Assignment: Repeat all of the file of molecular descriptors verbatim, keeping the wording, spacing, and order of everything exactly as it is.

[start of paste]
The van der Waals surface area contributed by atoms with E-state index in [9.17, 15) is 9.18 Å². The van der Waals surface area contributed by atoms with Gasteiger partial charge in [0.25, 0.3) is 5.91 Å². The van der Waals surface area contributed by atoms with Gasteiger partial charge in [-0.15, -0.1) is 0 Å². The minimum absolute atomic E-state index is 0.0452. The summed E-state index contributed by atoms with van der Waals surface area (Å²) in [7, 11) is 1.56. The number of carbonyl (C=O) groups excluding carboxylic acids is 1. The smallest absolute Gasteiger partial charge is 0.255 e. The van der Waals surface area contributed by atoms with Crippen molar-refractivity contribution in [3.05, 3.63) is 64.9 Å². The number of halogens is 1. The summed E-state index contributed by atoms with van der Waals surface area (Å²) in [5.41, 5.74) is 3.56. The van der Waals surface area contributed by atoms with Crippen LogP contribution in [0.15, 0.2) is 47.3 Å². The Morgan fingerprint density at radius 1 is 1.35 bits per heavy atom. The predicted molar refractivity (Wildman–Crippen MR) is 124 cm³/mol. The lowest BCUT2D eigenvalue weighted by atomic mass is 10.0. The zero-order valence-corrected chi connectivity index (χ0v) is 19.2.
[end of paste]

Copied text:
The van der Waals surface area contributed by atoms with E-state index in [9.17, 15) is 9.18 Å². The van der Waals surface area contributed by atoms with Gasteiger partial charge in [0.25, 0.3) is 5.91 Å². The van der Waals surface area contributed by atoms with Gasteiger partial charge in [-0.15, -0.1) is 0 Å². The minimum absolute atomic E-state index is 0.0452. The summed E-state index contributed by atoms with van der Waals surface area (Å²) in [7, 11) is 1.56. The number of carbonyl (C=O) groups excluding carboxylic acids is 1. The smallest absolute Gasteiger partial charge is 0.255 e. The van der Waals surface area contributed by atoms with Crippen molar-refractivity contribution in [3.05, 3.63) is 64.9 Å². The number of halogens is 1. The summed E-state index contributed by atoms with van der Waals surface area (Å²) in [5.41, 5.74) is 3.56. The van der Waals surface area contributed by atoms with Crippen LogP contribution in [0.15, 0.2) is 47.3 Å². The Morgan fingerprint density at radius 1 is 1.35 bits per heavy atom. The predicted molar refractivity (Wildman–Crippen MR) is 124 cm³/mol. The lowest BCUT2D eigenvalue weighted by atomic mass is 10.0. The zero-order valence-corrected chi connectivity index (χ0v) is 19.2.